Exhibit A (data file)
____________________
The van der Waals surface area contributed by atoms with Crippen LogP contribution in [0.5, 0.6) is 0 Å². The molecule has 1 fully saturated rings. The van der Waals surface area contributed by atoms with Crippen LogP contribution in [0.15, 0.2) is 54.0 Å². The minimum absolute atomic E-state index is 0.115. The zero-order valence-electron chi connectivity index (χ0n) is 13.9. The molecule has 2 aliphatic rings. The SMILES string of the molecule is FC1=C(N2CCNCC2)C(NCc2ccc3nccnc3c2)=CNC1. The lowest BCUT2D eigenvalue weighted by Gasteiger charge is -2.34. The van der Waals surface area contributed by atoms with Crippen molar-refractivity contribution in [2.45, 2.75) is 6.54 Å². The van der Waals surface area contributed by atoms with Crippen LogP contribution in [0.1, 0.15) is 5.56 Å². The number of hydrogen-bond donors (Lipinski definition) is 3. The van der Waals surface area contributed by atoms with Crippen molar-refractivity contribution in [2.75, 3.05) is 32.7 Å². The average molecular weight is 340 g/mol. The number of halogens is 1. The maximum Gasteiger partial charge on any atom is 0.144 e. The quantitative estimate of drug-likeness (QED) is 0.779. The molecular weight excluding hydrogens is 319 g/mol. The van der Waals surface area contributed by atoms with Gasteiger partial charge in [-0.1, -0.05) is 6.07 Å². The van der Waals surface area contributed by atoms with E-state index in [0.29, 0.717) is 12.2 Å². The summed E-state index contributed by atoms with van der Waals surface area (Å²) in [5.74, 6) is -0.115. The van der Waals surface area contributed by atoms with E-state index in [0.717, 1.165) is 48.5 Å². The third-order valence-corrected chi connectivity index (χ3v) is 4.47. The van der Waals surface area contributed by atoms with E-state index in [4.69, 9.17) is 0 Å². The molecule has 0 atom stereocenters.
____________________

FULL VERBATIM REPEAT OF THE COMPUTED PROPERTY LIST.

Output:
The van der Waals surface area contributed by atoms with Crippen LogP contribution in [0.5, 0.6) is 0 Å². The molecule has 1 fully saturated rings. The van der Waals surface area contributed by atoms with Crippen LogP contribution in [0.15, 0.2) is 54.0 Å². The minimum absolute atomic E-state index is 0.115. The zero-order valence-electron chi connectivity index (χ0n) is 13.9. The molecule has 2 aliphatic rings. The SMILES string of the molecule is FC1=C(N2CCNCC2)C(NCc2ccc3nccnc3c2)=CNC1. The lowest BCUT2D eigenvalue weighted by Gasteiger charge is -2.34. The van der Waals surface area contributed by atoms with Crippen molar-refractivity contribution in [2.45, 2.75) is 6.54 Å². The van der Waals surface area contributed by atoms with Crippen LogP contribution in [0.1, 0.15) is 5.56 Å². The number of hydrogen-bond donors (Lipinski definition) is 3. The van der Waals surface area contributed by atoms with Crippen molar-refractivity contribution in [2.75, 3.05) is 32.7 Å². The average molecular weight is 340 g/mol. The number of halogens is 1. The maximum Gasteiger partial charge on any atom is 0.144 e. The quantitative estimate of drug-likeness (QED) is 0.779. The molecular weight excluding hydrogens is 319 g/mol. The van der Waals surface area contributed by atoms with Gasteiger partial charge in [-0.1, -0.05) is 6.07 Å². The van der Waals surface area contributed by atoms with E-state index in [0.29, 0.717) is 12.2 Å². The summed E-state index contributed by atoms with van der Waals surface area (Å²) in [5.74, 6) is -0.115. The van der Waals surface area contributed by atoms with E-state index in [0.717, 1.165) is 48.5 Å². The third-order valence-corrected chi connectivity index (χ3v) is 4.47. The van der Waals surface area contributed by atoms with E-state index in [4.69, 9.17) is 0 Å². The molecule has 0 atom stereocenters.